Our guide told us that Madonna and other famous celebrities love to party in Ortakoy. Once a fishing village, this district is now the area for upmarket chic looking for a place to party. The waterfront is filled with bars and clubs and this is where the hip young professionals of the city hang out. Dave and I clearly didn’t hang out here as we’re neither hip nor young, but we did take a stroll through the city and had a glass of wine!
A Walking tour map of Istanbul
Eating in Istanbul is a feast for the senses and to truly appreciate the cuisine, you must join a family for an authentic local experience. Start with an array of small dishes known as mezze, such as pita bread with hummus, cacik and tabbouleh salad. Main dishes include kebabs and believe it or not pizza! The feast ends with Turkish delight and sweet tea.
Sip Turkish Coffee
If there is one thing that we wanted to try in Turkey was Turkish Coffee. We’d had it all over the world, but to have it in its country of origin was beyond heavenly. It take great preparation to make this tiny little cup of caffeine, but the effort is worth it as it’s one of the most delicious and rich blends of coffee you will ever have. Don’t drink it to the last drop though, the bottom of the cup is filled with coffee grinds. (the secret ingredient perhaps?)
Cruise the Bosphorus
You must visit the Asian side of the city when visiting Istanbul. How often can you visit two continents in a matter of minutes and not even have to go through customs! We popped over to Asian Istanbul after a scenic cruise checking out the shores of both North and South. A good stop is Kanlica, famous for its thick yogurt.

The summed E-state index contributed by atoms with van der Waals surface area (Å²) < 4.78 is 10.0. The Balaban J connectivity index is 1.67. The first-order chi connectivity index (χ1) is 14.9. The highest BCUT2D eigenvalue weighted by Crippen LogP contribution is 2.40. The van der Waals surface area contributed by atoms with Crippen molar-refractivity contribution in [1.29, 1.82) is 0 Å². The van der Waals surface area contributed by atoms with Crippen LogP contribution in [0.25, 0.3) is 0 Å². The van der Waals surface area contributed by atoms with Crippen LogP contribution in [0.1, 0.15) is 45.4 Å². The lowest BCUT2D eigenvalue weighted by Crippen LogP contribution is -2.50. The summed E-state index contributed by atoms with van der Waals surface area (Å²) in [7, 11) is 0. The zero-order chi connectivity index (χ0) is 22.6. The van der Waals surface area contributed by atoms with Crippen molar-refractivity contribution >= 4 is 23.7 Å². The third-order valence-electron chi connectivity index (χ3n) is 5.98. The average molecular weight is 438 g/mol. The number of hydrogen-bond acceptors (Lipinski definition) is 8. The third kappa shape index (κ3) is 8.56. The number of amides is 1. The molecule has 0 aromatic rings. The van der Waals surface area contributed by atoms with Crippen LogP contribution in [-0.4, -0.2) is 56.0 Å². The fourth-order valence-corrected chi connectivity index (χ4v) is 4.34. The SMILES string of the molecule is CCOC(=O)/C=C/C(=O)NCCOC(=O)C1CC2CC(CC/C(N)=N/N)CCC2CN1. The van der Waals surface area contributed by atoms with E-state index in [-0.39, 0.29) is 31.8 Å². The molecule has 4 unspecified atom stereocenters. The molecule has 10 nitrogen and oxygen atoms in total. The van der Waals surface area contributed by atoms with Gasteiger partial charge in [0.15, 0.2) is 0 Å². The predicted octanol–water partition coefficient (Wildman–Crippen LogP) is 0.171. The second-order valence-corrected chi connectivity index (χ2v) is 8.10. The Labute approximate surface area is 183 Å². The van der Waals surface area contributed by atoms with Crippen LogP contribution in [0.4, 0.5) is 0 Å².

When strolling through the city, you’ll see many older gentlemen playing games. The game of choice is Backgammon and you must give it a try. Look for a local café offering boards to use, sit down and order a coffee or tea and play until your hearts content. This popular game dates back 5,000 years in the Persian empire and is going strong today in the city of Istanbul.
Smoke a Hookah
Also known as Shisha or waterpipe, Hookah lounges are very popular in the city. Dave and I are ardent non-smokers, but to visit Istanbul without giving a Hookah a try would be criminal. Hookahs are flavoured tobacco smoked through a waterpipe. It became popular in Turkey in the 17th century and was a status symbol for those in the city.
If you need someone to play with: Urban Adventures includes an evening out in their tours.
Visit a Turkish Bath
You cannot visit Istanbul without experiencing the weird and whackiness of a Turkish Bath, also known as a traditional hamam. Be prepared to strip down to your birthday suit and have strangers vigorously bath and massage your entire body after a hot steam bath. It can be painful, strange, and heavenly all at once. You may or may not like it, but I can tell you one thing for sure, you will never forget it.
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Istanbul is a busy and vibrant city and the best way to get around is by tram. It’s affordable, fast and easy. We stayed near the Galata Tower and hopped on the tram to take us everywhere from the old city to Taksim Square. But in our opinion, the best way to discover Istanbul is by foot. Lose yourself in Sultanahmet, explore the streets of Constantinople, and get lost in the Grand Bazaar. There are so many things to do in Istanbul, you will want to go back again and again. What did we miss? We only spent 7 days in the city and I know there is so much more there, I’m sure you have some favourite things to do in Istanbul that we didn’t get a chance to do ourselves.